Division at home, cooperation abroad

Date posted: December 7, 2013


Last week I visited Canada to speak at a panel on Turkey in Ottawa and give a lecture on Turkey-EU relations at the Munk School for Global Affairs in Toronto. The panel was part of the first Turkic-Canadian Convention intended to boost economic and cultural relations between Canada and Turkey. The convention was organized by the Anatolian Heritage Federation and was also attended by five members of the Turkish Parliament from the three major parties.

The panel went fine, although the Justice and Development Party (AKP) deputies could not appreciate my critical comments on the way the government had handled the Gezi Park protests, and the outreach of the convention to Canadian politicians and businessmen was successful.

What struck me most, however, during my Ottawa visit was the welcome reception that was organized for us in the Anatolian Cultural Centre that had been opened officially only one month before. I was impressed by the traditional kindness and hospitality of our hosts but also by the self-sacrifice and spirit of cooperation on display by the local, mainly Turkish migrants who had set up this center. In talking to them it became crystal clear how important the center is for the Turkish community in Ottawa to meet other Turks and share experiences, but also to use it as a platform to invite Canadians from other beliefs and convictions and show them what Turkey and Turks have to offer.

This combination of cherishing your own common history and at the same time setting up a dialogue with your fellow Canadians with a different background is what makes these kinds of centers all over North America such special places.

I am sure most of the Canadian Turks present that evening share some basics but probably disagree on other issues, such as political preferences, as well. Their willingness to cooperate across ideological borders contradicts sharply with the polarization between similar groups and persons that we can witness in Turkey these days. I asked several people that evening how they assessed the nasty row between the Turkish government and the Hizmet Movement on a growing list of topics, now focused on prep schools. It turned out, not surprisingly, that most of the persons I spoke to had voted AKP in the past and have warm feelings for the Hizmet Movement. It was obvious they were torn between their political affiliation and their social, cultural and religious preferences. None of them could understand why the ruling party was provoking such a clash between two sides that, in their perception, both had a big interest in sticking together in the unfinished struggle for a more democratic Turkey.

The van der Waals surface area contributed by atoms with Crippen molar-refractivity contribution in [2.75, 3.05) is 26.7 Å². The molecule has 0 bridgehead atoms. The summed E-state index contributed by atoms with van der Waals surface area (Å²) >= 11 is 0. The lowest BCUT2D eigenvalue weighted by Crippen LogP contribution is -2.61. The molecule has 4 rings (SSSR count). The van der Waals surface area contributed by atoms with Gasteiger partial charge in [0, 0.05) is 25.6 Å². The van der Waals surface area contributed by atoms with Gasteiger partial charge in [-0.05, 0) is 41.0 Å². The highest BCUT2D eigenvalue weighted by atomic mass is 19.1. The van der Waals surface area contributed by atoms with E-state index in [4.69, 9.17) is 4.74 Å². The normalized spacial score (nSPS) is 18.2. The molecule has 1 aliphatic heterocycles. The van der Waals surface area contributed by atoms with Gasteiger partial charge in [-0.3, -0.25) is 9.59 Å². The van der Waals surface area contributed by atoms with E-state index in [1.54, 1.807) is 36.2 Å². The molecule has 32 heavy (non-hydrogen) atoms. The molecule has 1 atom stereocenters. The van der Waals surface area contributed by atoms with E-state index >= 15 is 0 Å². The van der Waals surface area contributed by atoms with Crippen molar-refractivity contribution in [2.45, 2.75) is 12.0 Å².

Their bottom line: Why are politicians in Ankara not able to do what we, Turkish Canadians, are practicing daily: Focus on communalities and accept differences?

There is one Canadian anecdote I do not want to withhold from you. In August 2011, I wrote a column in this newspaper about the book “How Happy to Call Oneself a Turk,” written by Gavin D. Brockett, an associate professor of Middle East and Islamic History at Wilfrid Laurier University in Kitchener, Canada. That article was read by Engin Sezen and his wife, both Turkish historians living in Canada who at that moment were looking for a job. They did not know Brockett or his book about the construction of the Turkish identity but were intrigued by the column and decided to contact Brockett to discuss that topic and other related issues. After some time they got together and one year ago Engin and his wife both got a job offer from Laurier University. When, only one week ago, Engin heard I would be visiting Toronto, one hour drive from Kitchener, he contacted the organizers and set up a last-minute meeting for me to speak about Turkey in that small university city. I only heard his remarkable story in which my column had played such a crucial role when we met in Kitchener last Wednesday and went for lunch together with Brockett. I can’t stop smiling when I tell others about this story of an article and its unintended consequences on the other side of the Atlantic Ocean.

Source: Today's Zaman , December 8, 2013

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Kenneth Hunter is the Principal of the Prosser Career Academy High School. He studied theology at Chicago Loyola University and taught world religions in high schools. He served as the chairperson of Illinois State Board of Education Language Arts Assessment Advisory Council (2002-2012). He is a Ph.D. candidate at the University of Chicago.

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